They’re creepy and they’re kooky, mysterious and spooky, they’re all together ooky and they’re coming to the Ronald E. Dolloff Auditorium at Medomak Valley High School for six shows and two matinees.
The Medomak Valley Players will open their annual fall musical, “The Addams Family,” on Thursday, Oct. 28 and the community will be (trick or) treated to a joyfully macabre comedy full of delightfully dark humor, an array of eerily odd characters, dancing ancestral ghosts, and three or four love stories for the ages.
On Oct. 23 the cast gathered for its first dress rehearsal. Decked out in suitably somber garb by costume director Kerry Weber, they were ready to run through the full production to eliminate any blips in lighting and sound. And to finalize where to pause to allow the jokes to land.
The cast is already polished. They all secured their roles at the end of the last school year and senior Owen Weber, who plays Gomez Addams, had them running lines all summer, according to director Peter Stuart. They came to the rehearsal with their parts already memorized, their songs and dances already practiced.
That preparation showed as they jitter-bugged and bunny-hopped and tangoed and emoted their way across the stage.
Owen Weber, who calls Gomez Addams “by far the most colorful character” he has portrayed, brandished a sword and an accent with equal aplomb.
Lucy Jameson as Morticia owned the staircase she sashayed down in a slinky black dress with a thigh-high slit, found by Kerry Weber in a vintage thrift shop in Farmington.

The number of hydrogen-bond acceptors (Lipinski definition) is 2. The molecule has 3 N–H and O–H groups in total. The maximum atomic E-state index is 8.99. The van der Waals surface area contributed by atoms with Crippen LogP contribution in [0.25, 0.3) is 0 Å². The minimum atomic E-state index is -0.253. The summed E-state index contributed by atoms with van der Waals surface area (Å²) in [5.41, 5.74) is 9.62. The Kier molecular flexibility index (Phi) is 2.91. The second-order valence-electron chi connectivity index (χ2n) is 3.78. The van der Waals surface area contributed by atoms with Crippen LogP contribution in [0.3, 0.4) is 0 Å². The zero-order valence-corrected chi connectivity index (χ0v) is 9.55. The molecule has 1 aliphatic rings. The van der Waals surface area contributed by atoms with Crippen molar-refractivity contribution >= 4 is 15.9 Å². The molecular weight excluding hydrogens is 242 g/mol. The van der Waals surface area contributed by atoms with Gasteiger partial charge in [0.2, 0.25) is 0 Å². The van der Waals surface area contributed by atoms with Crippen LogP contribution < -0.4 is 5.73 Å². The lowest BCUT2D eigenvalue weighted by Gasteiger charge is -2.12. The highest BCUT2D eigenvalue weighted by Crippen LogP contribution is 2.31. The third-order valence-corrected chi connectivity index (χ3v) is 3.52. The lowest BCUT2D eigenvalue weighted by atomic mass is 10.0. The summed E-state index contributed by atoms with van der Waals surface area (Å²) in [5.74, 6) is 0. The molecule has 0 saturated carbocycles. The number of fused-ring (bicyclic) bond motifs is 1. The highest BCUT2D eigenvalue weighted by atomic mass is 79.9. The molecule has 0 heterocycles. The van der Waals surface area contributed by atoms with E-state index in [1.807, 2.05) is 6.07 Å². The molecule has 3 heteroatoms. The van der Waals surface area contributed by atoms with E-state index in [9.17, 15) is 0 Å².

Jameson, whose hair is short and blonde, said she is the “polar opposite” of Morticia. “I’m really bubbly. At first it was really hard to jump into that character and be all spooky.”
Ethan Moody playing Pugsley sees parallels between himself and his character. “He’s the annoying little brother, and I’m also the annoying little brother. His sister’s getting married, my sister’s getting married.”
Ella Donaghy as Wednesday mastered the sullen expression often found on the faces of angsty teenagers like her character. “It’s really fun to play mean and dark,” she said.
Stuart was pleased with the rehearsal. “I don’t think we missed a line tonight.” He said the cast came in “nearly off book, which is phenomenal. We were able to really hit the ground running and it’s just gotten better from there.”
“The Addams Family” was originally conceived by American cartoonist Charles Addams as a one-panel comic that delighted the readers of the New Yorker Magazine for 50 years. There has been any number of iterations of the black-garbed, sallow-complexioned family over the years, from the iconic television show of the 1960s, to a pair of popular movies in the 1990s to this musical, which first debuted on Broadway in 2010.
With an original book by Marshall Brickman and Rick Elice, and music and lyrics by Andrew Lippa, the play was not based on the TV series or movies, but on the original cartoons.